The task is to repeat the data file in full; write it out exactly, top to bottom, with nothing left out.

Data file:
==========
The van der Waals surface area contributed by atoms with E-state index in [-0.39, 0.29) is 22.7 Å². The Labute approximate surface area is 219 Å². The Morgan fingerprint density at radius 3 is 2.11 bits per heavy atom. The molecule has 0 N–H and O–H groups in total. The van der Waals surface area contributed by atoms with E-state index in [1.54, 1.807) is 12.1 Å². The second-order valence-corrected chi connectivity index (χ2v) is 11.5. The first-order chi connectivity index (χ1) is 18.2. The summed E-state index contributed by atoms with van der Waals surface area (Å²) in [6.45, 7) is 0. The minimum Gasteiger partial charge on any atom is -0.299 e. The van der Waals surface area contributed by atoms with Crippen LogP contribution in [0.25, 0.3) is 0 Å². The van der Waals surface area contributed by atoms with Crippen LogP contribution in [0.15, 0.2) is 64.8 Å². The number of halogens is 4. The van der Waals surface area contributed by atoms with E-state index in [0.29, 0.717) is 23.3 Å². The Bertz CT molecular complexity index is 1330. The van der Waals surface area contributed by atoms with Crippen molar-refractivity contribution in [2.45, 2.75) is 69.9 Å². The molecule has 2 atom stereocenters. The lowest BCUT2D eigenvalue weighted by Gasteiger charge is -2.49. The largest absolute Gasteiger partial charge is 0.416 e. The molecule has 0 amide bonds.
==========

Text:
The van der Waals surface area contributed by atoms with E-state index in [-0.39, 0.29) is 22.7 Å². The Labute approximate surface area is 219 Å². The Morgan fingerprint density at radius 3 is 2.11 bits per heavy atom. The molecule has 0 N–H and O–H groups in total. The van der Waals surface area contributed by atoms with E-state index in [1.54, 1.807) is 12.1 Å². The second-order valence-corrected chi connectivity index (χ2v) is 11.5. The first-order chi connectivity index (χ1) is 18.2. The summed E-state index contributed by atoms with van der Waals surface area (Å²) in [6.45, 7) is 0. The minimum Gasteiger partial charge on any atom is -0.299 e. The van der Waals surface area contributed by atoms with Crippen LogP contribution in [0.25, 0.3) is 0 Å². The van der Waals surface area contributed by atoms with Crippen LogP contribution in [0.15, 0.2) is 64.8 Å². The number of halogens is 4. The van der Waals surface area contributed by atoms with E-state index in [0.29, 0.717) is 23.3 Å². The Bertz CT molecular complexity index is 1330. The van der Waals surface area contributed by atoms with Crippen molar-refractivity contribution in [2.45, 2.75) is 69.9 Å². The molecule has 2 atom stereocenters. The lowest BCUT2D eigenvalue weighted by Gasteiger charge is -2.49. The largest absolute Gasteiger partial charge is 0.416 e. The molecule has 0 amide bonds.